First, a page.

A reader asks:
Noob question here…With the possibility of interest rates dropping in a year or so, should a long term investor looking for reasonable yields plus capital gains be looking to buy some bonds right now? And if so, what would you look at? Thanks!
Not a noob question in the slightest.
Most investors don’t pay much attention to the bond market but I think bonds have been far more interesting than stocks these past few years. It’s always worth revisiting the basics when it comes to fixed income because bonds can be tricky at times.
A few months ago I wrote about how T-bills were the biggest no-brainer investment to me with yields of around 5% and the yield curve looking like this:
Whereas the Fed had forced income investors out on the risk curve since the Great Financial Crisis, now investors were being punished for duration risk in a rising rate environment. Plus, short-term T-bills had a higher yield to boot.
T-bills still look pretty darn attractive, as those yields are still above 5%. If the Fed raises rates again, those yields will continue to go up. But you do face reinvestment risk in T-bills since the duration is so short.
If the Fed keeps raising rates and that throws the economy into a recession, they’re going to be forced to cut interest rates. Unfortunately, you can’t lock in these 5% relatively safe T-bill yields for an extended period of time.1
Now take a look at the updated yield curve through this week:
The long end of the curve has caught up a little bit. You can still earn a premium in T-bills but the gap has narrowed.
Intermediate-term bonds are looking more interesting from a combination of higher yields and falling inflation.
I’m not a bond trader but let’s look at the case for adding some duration here.
Here are the duration and average yields to maturity for various bond ETFs:
A total bond index fund (AGG) now yields about the same as 1-3 year Treasuries (SHY). That’s still lower than T-bill yields but much better than where things stood just a few short years ago.
As a reminder, duration is a measure of interest rate sensitivity on bond prices. A good rule of thumb is every 1% move in rates will cause an inverse move in percentage terms of the duration figure.
For example, IEI has an effective duration of 4.3 years. If rates fell 1%, you would expect that fund to rise around 4.3%. Conversely, if rates rose 1%, you would expect the fund to drop 4.3%.
But that’s just prices.
Now that yields are a little more than 4.3%, you would expect to break even from that rise in rates in a year from the yield. In 2020, 2021 and 2022 the starting yields on bonds were much lower. You didn’t have that built-in cushion from higher starting yields.
So while bonds could experience further downside risk in prices if rates continue to go up, there is now a bigger margin of safety since yields have already risen so much.
And if rates did rise another 1%, sure, you’ll experience some loss in price with a higher duration but now your starting yield is 5.3% and you’re going to make up for those losses much faster.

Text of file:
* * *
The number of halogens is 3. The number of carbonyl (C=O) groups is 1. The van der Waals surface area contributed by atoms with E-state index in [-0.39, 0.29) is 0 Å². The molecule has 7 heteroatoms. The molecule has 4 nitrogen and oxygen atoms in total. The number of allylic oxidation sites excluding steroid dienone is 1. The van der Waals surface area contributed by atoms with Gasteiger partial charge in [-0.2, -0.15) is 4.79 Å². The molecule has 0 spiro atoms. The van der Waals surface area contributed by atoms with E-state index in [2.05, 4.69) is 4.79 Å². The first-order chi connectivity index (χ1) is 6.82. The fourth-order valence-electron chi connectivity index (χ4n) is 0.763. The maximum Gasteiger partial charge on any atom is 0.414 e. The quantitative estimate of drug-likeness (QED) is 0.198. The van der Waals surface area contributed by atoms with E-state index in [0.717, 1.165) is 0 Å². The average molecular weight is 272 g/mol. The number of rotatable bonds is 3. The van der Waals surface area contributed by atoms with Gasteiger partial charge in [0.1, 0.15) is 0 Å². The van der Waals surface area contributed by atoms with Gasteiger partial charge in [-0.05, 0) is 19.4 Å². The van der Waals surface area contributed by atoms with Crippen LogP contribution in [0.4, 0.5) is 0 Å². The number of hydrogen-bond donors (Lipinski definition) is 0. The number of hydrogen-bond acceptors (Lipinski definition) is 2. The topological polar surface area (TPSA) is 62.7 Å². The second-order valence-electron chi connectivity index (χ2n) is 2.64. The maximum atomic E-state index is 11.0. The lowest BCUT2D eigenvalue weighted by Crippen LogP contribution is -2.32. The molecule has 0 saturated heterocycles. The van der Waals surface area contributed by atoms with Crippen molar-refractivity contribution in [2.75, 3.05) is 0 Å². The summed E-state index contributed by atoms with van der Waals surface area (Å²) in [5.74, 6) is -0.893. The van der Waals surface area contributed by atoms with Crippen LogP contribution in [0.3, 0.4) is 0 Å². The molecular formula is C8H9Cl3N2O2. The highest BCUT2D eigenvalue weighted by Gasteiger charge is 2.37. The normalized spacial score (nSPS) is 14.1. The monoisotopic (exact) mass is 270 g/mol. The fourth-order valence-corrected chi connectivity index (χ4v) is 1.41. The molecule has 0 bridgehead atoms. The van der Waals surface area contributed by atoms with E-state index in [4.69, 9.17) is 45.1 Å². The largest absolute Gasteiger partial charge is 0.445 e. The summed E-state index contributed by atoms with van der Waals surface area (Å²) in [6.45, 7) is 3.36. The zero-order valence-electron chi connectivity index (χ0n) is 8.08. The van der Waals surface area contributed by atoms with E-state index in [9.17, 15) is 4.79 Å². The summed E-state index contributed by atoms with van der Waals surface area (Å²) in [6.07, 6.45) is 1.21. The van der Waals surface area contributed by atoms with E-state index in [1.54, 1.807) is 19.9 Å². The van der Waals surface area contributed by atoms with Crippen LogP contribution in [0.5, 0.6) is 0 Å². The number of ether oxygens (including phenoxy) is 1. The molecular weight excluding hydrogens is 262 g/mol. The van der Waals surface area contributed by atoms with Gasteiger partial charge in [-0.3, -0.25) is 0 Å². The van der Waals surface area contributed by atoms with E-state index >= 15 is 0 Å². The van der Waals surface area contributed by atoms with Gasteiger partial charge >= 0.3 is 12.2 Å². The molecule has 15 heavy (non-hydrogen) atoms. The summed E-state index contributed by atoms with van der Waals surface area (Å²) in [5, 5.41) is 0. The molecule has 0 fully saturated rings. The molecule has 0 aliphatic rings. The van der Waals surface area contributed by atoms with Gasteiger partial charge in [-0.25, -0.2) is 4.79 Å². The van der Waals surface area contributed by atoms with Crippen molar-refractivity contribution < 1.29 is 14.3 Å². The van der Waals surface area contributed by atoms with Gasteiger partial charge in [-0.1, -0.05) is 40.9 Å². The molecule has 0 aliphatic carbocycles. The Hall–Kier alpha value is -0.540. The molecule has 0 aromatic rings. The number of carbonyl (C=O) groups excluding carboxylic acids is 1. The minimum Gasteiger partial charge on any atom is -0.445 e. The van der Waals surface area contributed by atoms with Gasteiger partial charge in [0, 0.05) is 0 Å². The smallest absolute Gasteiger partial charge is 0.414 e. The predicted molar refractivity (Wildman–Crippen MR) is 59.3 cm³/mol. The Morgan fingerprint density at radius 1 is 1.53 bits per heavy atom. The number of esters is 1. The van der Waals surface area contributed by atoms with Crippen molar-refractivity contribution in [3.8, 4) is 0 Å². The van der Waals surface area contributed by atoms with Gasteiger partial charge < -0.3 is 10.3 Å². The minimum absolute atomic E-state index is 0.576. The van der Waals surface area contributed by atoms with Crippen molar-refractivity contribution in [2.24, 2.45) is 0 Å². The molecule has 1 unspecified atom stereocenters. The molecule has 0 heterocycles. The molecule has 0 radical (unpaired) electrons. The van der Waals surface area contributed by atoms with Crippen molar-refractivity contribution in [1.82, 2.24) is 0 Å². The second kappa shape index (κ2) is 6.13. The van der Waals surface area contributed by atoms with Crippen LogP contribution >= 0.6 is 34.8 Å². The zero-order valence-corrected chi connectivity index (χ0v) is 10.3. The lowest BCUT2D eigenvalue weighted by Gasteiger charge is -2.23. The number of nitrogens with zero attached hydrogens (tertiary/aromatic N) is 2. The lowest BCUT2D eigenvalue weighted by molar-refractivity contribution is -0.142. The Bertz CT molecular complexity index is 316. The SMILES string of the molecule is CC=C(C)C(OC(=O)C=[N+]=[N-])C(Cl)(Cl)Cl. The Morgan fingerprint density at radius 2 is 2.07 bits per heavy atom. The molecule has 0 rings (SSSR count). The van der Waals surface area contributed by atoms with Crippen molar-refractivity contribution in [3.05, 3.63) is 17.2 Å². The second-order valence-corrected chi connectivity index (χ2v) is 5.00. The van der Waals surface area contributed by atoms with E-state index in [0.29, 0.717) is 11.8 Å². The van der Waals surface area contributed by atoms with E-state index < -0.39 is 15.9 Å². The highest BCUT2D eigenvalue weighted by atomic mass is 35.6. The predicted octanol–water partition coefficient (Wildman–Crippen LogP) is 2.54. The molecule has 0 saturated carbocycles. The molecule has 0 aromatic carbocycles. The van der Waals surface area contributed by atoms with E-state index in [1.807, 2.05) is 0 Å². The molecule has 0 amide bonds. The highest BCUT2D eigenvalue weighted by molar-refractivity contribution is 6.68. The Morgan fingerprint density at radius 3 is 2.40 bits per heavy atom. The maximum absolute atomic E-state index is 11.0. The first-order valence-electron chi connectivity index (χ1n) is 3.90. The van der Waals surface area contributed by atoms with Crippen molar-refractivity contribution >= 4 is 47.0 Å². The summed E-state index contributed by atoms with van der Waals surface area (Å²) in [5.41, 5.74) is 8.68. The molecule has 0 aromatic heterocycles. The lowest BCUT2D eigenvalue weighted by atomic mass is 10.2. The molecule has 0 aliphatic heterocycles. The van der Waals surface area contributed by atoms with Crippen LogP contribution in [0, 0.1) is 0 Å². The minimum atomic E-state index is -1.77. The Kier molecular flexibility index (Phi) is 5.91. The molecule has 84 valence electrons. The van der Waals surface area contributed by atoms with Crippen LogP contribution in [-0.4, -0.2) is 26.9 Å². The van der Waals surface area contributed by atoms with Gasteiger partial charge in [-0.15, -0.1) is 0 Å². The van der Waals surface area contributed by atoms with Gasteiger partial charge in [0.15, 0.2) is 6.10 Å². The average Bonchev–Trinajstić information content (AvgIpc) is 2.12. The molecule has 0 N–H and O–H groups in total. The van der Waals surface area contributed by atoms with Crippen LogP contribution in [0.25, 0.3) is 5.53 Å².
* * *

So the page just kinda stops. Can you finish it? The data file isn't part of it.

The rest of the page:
Starting yield explains roughly 90-95% of returns for high-quality bonds going out 5-10 years into the future. So you don’t really need yields to fall to earn a respectable return in bonds.
You should actually want rates to stay where they are or move a bit higher from here so you can lock in higher yields for longer.
Another positive development for bond investors is positive TIPS yields:
I was taught early in my career that anything in the 2-3% range for yields on Treasury Inflation-Protected Securities is a good deal. You can see on this chart that TIPS yields were negative for much of 2020, 2021 and 2022.
Now you get 2% on 10 year TIPS plus the inflation kicker. Not a bad deal.
I don’t pretend to have the ability to predict where interest rates or inflation go from here. I prefer to look at the bond market in terms of risk and reward.
I was terrified of the bond market in 2020 when rates dropped to their lowest levels in history. The risks outweighed the rewards by a wide margin.2
Now you have options galore as a fixed-income investor.
If you’re worried about rising rates or inflation, T-bill yields are the highest we’ve seen in 20 years or so. The Fed is gifting you 5%+ for your safe assets.
If you’re worried about deflation, falling interest rates, a recession or the Fed cutting short-term rates, you can actually lock in yields in the 4-5% range on intermediate-term bonds.
And if you’re worried about your purchasing power, you can earn 2% yields plus inflation on TIPS.
Each of these bond instruments has its own risks.
For T-bills it’s reinvestment risk. For intermediate-term bonds it’s rising rates and inflation. For TIPS it’s rising rates and deflation.
There are no free lunches.
It took some pain to get here but fixed-income investors finally have some options after years of paltry bond yields.
We spoke about this question on the latest edition of Ask the Compound:
Jonathan Novy, one of our advisors and insurance experts at Ritholtz Wealth, joined me this week to discuss questions about emergency funds, investing when you don’t have a 401k, annuity yields and long-term care insurance.
Why I’m More Worried About the Bond Market Than the Stock Market
1The same is true of CDs. I looked at 5 year CD yields at Marcus today. They’re 3.8%.
2Although I certainly did’t foresee a year like 2022 where yields would rise as quickly as they did.